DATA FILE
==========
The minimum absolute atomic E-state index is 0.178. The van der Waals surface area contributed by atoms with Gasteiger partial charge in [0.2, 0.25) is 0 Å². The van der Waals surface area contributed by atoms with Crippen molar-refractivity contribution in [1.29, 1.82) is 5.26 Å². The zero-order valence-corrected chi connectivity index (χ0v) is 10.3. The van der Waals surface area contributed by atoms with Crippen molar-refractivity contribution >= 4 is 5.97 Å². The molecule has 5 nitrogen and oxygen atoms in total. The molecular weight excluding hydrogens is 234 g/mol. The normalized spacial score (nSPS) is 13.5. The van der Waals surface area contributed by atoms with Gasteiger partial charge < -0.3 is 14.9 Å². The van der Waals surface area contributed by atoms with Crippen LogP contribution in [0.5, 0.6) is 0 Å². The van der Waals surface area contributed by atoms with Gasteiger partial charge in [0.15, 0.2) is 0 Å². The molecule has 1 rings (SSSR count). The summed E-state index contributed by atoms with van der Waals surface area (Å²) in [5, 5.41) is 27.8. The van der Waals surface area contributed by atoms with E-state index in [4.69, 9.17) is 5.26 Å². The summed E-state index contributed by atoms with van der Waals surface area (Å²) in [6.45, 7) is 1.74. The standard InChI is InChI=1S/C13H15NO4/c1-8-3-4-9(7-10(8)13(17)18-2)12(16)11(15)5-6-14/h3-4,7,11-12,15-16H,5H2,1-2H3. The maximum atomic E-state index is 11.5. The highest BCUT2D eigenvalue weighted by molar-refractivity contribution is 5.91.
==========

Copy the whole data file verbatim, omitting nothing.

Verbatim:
The minimum absolute atomic E-state index is 0.178. The van der Waals surface area contributed by atoms with Gasteiger partial charge in [0.2, 0.25) is 0 Å². The van der Waals surface area contributed by atoms with Crippen molar-refractivity contribution in [1.29, 1.82) is 5.26 Å². The zero-order valence-corrected chi connectivity index (χ0v) is 10.3. The van der Waals surface area contributed by atoms with Crippen molar-refractivity contribution >= 4 is 5.97 Å². The molecule has 5 nitrogen and oxygen atoms in total. The molecular weight excluding hydrogens is 234 g/mol. The normalized spacial score (nSPS) is 13.5. The van der Waals surface area contributed by atoms with Gasteiger partial charge < -0.3 is 14.9 Å². The van der Waals surface area contributed by atoms with Crippen LogP contribution in [0.5, 0.6) is 0 Å². The van der Waals surface area contributed by atoms with Gasteiger partial charge in [0.15, 0.2) is 0 Å². The molecule has 1 rings (SSSR count). The summed E-state index contributed by atoms with van der Waals surface area (Å²) in [5, 5.41) is 27.8. The van der Waals surface area contributed by atoms with E-state index in [4.69, 9.17) is 5.26 Å². The summed E-state index contributed by atoms with van der Waals surface area (Å²) in [6.45, 7) is 1.74. The standard InChI is InChI=1S/C13H15NO4/c1-8-3-4-9(7-10(8)13(17)18-2)12(16)11(15)5-6-14/h3-4,7,11-12,15-16H,5H2,1-2H3. The maximum atomic E-state index is 11.5. The highest BCUT2D eigenvalue weighted by molar-refractivity contribution is 5.91.